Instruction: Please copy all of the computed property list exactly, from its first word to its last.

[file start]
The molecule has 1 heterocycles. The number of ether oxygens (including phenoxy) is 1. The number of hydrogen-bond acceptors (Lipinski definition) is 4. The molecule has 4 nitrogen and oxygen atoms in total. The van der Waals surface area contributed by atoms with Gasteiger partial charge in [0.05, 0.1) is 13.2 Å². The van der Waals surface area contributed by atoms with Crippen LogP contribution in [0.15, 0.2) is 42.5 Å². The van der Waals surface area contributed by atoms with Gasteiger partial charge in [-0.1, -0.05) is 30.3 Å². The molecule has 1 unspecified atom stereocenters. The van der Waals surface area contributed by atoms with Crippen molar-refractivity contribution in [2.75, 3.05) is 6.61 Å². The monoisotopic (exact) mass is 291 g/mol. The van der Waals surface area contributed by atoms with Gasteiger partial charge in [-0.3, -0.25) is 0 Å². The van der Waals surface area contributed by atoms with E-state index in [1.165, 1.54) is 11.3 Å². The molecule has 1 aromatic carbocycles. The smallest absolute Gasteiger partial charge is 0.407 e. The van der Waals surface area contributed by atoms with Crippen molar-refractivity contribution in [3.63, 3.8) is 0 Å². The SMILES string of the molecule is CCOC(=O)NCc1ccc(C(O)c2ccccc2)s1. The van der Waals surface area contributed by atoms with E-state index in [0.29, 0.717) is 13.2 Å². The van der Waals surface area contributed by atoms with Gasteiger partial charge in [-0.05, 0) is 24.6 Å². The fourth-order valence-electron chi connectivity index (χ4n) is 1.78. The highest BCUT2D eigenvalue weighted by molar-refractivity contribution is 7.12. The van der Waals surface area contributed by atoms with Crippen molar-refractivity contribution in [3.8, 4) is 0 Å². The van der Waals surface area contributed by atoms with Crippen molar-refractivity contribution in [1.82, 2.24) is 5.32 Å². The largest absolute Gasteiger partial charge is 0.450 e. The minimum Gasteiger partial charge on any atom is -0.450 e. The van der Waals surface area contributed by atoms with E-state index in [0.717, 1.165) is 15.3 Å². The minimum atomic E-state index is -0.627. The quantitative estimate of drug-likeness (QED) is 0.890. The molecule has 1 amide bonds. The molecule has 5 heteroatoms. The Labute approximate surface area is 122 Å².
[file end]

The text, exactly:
The molecule has 1 heterocycles. The number of ether oxygens (including phenoxy) is 1. The number of hydrogen-bond acceptors (Lipinski definition) is 4. The molecule has 4 nitrogen and oxygen atoms in total. The van der Waals surface area contributed by atoms with Gasteiger partial charge in [0.05, 0.1) is 13.2 Å². The van der Waals surface area contributed by atoms with Crippen LogP contribution in [0.15, 0.2) is 42.5 Å². The van der Waals surface area contributed by atoms with Gasteiger partial charge in [-0.1, -0.05) is 30.3 Å². The molecule has 1 unspecified atom stereocenters. The van der Waals surface area contributed by atoms with Crippen molar-refractivity contribution in [2.75, 3.05) is 6.61 Å². The monoisotopic (exact) mass is 291 g/mol. The van der Waals surface area contributed by atoms with Gasteiger partial charge in [-0.3, -0.25) is 0 Å². The van der Waals surface area contributed by atoms with E-state index in [1.165, 1.54) is 11.3 Å². The molecule has 1 aromatic carbocycles. The smallest absolute Gasteiger partial charge is 0.407 e. The van der Waals surface area contributed by atoms with Crippen molar-refractivity contribution in [3.63, 3.8) is 0 Å². The SMILES string of the molecule is CCOC(=O)NCc1ccc(C(O)c2ccccc2)s1. The van der Waals surface area contributed by atoms with E-state index in [0.29, 0.717) is 13.2 Å². The van der Waals surface area contributed by atoms with Gasteiger partial charge in [-0.05, 0) is 24.6 Å². The fourth-order valence-electron chi connectivity index (χ4n) is 1.78. The highest BCUT2D eigenvalue weighted by molar-refractivity contribution is 7.12. The van der Waals surface area contributed by atoms with Crippen molar-refractivity contribution in [3.8, 4) is 0 Å². The van der Waals surface area contributed by atoms with Crippen molar-refractivity contribution in [1.82, 2.24) is 5.32 Å². The largest absolute Gasteiger partial charge is 0.450 e. The minimum Gasteiger partial charge on any atom is -0.450 e. The van der Waals surface area contributed by atoms with E-state index in [0.717, 1.165) is 15.3 Å². The minimum atomic E-state index is -0.627. The quantitative estimate of drug-likeness (QED) is 0.890. The molecule has 1 amide bonds. The molecule has 5 heteroatoms. The Labute approximate surface area is 122 Å².